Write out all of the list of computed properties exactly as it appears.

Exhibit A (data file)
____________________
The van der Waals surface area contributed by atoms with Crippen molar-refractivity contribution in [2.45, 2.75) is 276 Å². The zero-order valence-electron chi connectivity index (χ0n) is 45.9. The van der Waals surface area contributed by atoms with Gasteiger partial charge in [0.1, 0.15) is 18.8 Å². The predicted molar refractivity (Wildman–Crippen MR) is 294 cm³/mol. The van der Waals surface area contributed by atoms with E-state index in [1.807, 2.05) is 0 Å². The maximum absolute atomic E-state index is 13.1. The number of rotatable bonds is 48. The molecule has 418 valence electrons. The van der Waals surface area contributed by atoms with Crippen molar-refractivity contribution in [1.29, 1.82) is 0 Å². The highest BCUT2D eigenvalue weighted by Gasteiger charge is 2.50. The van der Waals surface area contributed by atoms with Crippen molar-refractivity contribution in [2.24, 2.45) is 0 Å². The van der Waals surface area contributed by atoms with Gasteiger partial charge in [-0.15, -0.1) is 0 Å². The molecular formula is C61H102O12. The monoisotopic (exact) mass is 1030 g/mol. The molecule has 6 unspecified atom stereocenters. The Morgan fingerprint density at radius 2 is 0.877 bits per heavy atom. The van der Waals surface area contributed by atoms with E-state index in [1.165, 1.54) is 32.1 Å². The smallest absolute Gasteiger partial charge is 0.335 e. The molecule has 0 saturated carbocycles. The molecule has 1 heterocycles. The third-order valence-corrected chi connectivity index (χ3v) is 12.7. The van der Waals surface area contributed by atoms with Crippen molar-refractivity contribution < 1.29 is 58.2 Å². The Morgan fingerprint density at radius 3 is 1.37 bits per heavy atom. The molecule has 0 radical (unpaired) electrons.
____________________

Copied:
The van der Waals surface area contributed by atoms with Crippen molar-refractivity contribution in [2.45, 2.75) is 276 Å². The zero-order valence-electron chi connectivity index (χ0n) is 45.9. The van der Waals surface area contributed by atoms with Gasteiger partial charge in [0.1, 0.15) is 18.8 Å². The predicted molar refractivity (Wildman–Crippen MR) is 294 cm³/mol. The van der Waals surface area contributed by atoms with E-state index in [1.807, 2.05) is 0 Å². The maximum absolute atomic E-state index is 13.1. The number of rotatable bonds is 48. The molecule has 418 valence electrons. The van der Waals surface area contributed by atoms with Crippen molar-refractivity contribution in [1.29, 1.82) is 0 Å². The highest BCUT2D eigenvalue weighted by Gasteiger charge is 2.50. The van der Waals surface area contributed by atoms with Crippen molar-refractivity contribution in [2.24, 2.45) is 0 Å². The van der Waals surface area contributed by atoms with Gasteiger partial charge in [-0.15, -0.1) is 0 Å². The molecular formula is C61H102O12. The monoisotopic (exact) mass is 1030 g/mol. The molecule has 6 unspecified atom stereocenters. The Morgan fingerprint density at radius 2 is 0.877 bits per heavy atom. The van der Waals surface area contributed by atoms with E-state index in [1.165, 1.54) is 32.1 Å². The smallest absolute Gasteiger partial charge is 0.335 e. The molecule has 0 saturated carbocycles. The molecule has 1 heterocycles. The third-order valence-corrected chi connectivity index (χ3v) is 12.7. The van der Waals surface area contributed by atoms with Crippen molar-refractivity contribution < 1.29 is 58.2 Å². The Morgan fingerprint density at radius 3 is 1.37 bits per heavy atom. The molecule has 0 radical (unpaired) electrons.